Huffington Post: States Deny Millions Of Ex-Felons Voting Rights

-By Trymain Lee

October 8, 2012- Eric Bates was caught twice in the late 1990s driving with a suspended license, and then again in 2006. That third time, under then-Virginia law, Bates was considered a habitual offender and was prosecuted as a felon.

He served 14 months in prison and was released in 2008. He returned home hoping to put his legal issues behind him and move on with his life.

But like many of the nearly 1 million people who are released from correctional facilities each year, Bates said he has had difficulty finding steady work and making ends meet. His rather pedestrian criminal record has also come with one other lingering consequence: Bates has found himself among the approximately 5.8 million whose voting rights have been taken away because of a felony conviction.

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Talking Points Memo: Tea Party Voter Suppression Group Under Investigation For Possible ‘Criminal Conspiracy’

-By Aviva Shen

October 5, 2012- The Tea Party organization launching a multi-pronged voter suppression effort this election is under investigation by Rep. Elijah Cummings (D-MD) for a possible “criminal conspiracy to deny legitimate voters their constitutional rights.”

Cummings sent a letter to True the Vote founder Catherine Engelbrecht warning her that the Ohio branch of the group, in suing to throw thousands of students, trailer park residents, homeless people and African Americans off the voting rolls, may be violating the law:

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Talking Points Memo: Appeals Court Rules Ohio Must Make Early Voting Available To All Voters

-By Ryan j Reilly

October 5, 2012- The 6th U.S. Circuit Court of Appeals ruled on Friday that Ohio must make early voting during the three days before the election available to all voters if it's available to military members and voters who live overseas. The ruling upheld a lower court's decision.

"The State’s asserted goal of accommodating the unique situation of members of the military, who may be called away at a moment’s notice in service to the nation, is certainly a worthy and commendable goal," the court ruled. "However, while there is a compelling reason to provide more opportunities for military voters to cast their ballots, there is no corresponding satisfactory reason to prevent non-military voters from casting their ballots as well."

VIEW IN ORIGINAL CONTEXT:

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Pro Publica: Dark Money Group Told IRS It Wouldn’t Be Political—Then Spent $1 Million on Campaign Ads

-by Justin Elliott

October 4, 2012- A dark money nonprofit group that has run more than $1 million in ads in the Ohio race for U.S. Senate told the IRS last year it did not plan to spend any money to influence elections when it applied for recognition of its tax-exempt status.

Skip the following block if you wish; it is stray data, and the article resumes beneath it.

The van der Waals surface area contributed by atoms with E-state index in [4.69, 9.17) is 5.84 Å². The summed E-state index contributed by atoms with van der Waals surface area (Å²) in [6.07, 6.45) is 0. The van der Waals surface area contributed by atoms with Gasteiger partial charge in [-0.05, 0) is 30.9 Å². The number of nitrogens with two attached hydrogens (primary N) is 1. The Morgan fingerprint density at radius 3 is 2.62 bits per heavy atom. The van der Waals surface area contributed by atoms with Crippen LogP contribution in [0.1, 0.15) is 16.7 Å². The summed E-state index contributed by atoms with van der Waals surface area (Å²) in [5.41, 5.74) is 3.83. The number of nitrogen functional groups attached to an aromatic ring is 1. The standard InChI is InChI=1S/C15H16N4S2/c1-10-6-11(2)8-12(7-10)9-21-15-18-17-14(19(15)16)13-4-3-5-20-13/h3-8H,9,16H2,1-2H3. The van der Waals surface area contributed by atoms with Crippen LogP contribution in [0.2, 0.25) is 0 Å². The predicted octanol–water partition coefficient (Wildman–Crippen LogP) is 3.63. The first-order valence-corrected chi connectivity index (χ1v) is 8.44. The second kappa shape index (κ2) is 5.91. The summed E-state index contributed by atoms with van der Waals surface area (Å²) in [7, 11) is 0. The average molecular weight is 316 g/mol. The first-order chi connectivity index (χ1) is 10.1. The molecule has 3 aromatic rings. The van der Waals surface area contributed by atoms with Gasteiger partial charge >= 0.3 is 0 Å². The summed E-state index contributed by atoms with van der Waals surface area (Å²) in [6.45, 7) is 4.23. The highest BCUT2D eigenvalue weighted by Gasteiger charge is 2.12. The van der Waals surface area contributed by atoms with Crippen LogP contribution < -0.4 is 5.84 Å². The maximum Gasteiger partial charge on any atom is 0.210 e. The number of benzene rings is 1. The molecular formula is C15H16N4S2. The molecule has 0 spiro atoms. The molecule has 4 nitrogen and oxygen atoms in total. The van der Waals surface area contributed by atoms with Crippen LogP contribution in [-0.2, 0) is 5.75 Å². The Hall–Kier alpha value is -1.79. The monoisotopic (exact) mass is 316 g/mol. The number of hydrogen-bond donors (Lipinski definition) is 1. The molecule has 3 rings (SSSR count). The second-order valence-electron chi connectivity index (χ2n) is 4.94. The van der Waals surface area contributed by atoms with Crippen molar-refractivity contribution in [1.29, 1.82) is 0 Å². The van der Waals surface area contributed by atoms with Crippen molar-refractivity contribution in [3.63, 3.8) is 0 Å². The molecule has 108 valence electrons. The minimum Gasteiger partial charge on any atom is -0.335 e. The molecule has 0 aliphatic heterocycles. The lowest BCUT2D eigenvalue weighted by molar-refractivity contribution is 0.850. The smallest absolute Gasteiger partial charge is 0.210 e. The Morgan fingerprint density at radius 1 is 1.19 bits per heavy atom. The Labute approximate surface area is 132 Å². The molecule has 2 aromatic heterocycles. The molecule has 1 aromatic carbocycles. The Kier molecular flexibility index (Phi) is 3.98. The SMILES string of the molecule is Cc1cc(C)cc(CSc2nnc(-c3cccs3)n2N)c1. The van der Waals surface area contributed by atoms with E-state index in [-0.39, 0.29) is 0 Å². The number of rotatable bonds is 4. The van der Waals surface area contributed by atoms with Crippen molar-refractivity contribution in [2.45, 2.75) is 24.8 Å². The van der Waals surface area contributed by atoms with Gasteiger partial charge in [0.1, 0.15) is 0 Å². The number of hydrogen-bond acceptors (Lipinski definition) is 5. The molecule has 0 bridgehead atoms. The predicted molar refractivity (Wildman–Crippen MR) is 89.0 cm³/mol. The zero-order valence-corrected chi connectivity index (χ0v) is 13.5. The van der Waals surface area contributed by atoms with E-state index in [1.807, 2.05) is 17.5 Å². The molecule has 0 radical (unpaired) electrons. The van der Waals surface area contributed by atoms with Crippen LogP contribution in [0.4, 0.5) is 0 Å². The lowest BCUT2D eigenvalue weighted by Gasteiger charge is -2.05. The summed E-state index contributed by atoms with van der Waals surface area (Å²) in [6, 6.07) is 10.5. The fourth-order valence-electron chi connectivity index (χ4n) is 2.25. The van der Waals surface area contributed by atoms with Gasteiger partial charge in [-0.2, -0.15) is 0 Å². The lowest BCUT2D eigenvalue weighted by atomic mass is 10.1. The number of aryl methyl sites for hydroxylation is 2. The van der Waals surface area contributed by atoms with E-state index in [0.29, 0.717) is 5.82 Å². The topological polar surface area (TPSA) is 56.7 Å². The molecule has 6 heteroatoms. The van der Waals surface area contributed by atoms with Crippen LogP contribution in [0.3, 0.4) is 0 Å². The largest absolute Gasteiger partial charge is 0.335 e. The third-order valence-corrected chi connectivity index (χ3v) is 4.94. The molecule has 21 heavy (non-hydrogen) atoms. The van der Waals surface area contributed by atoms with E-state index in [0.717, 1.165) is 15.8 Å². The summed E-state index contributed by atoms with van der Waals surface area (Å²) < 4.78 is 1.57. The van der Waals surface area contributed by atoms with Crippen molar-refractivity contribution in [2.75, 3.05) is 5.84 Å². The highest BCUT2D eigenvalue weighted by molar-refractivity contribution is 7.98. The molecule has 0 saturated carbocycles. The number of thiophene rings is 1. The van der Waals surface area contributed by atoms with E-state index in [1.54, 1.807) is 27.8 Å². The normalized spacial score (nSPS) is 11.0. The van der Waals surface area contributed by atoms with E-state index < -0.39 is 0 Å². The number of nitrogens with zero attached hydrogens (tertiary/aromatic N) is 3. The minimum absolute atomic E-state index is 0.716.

ProPublica first reported  on the group, the Government Integrity Fund, after information from television station political ad files became available online (see our Free the Files project), showing extensive spending by the Fund.

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The Hill: Crossroads commits $16M to presidential, Senate campaign ads

-By Justin Sink and Cameron Joseph

October 2, 2012– The conservative super-PAC backed by former George W. Bush adviser Karl Rove announced Tuesday that it would purchase $11 million in television commercials this week, their largest one-week buy of the election, in a new campaign slamming President Obama's jobs record.

The significant ad buy from American Crossroads comes on top of an additional $1 million radio buy and a $4 million television campaign targeting U.S. Senate races in North Dakota, Florida, Virginia and Montana, the group reported Tuesday. The Senate ads will be funded by Crossroads GPS, an affiliated political advocacy organization.

"Obama's weak leadership has yielded weak results and a weaker America. Staying on Obama’s course means a weaker America every day," Crossorads Chairman Steven Law, a former Bush administration official, said in a statement.

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Huffington Post: Super PAC Barrage Coming To House Races Across The Country

October 2, 2012- WASHINGTON — The U.S. Chamber of Commerce reported an investment of $4 million to help 10 Republican congressional candidates in California and Illinois.

The advertisements all begin with a 10-second clip of Darlene Miller, the winner of the Chamber's Small Business of the Year in 2008, explaining that uncertainty over taxes and health care is preventing her from hiring more workers. Then they shift to nearly identical attacks on their intended Democratic targets, criticizing higher taxes, cuts to Medicare, health care reform and high energy costs.

The Chamber ad blitz heralds the beginning of the coming crush of third-party advertising directed at House races. Super PACs, unions, trade associations and non-profits already have spent $39 million since June on general election campaign efforts, ahead of their pace in the previous election. Over the next 30 days, these groups will spend between double and triple that amount just in House races.

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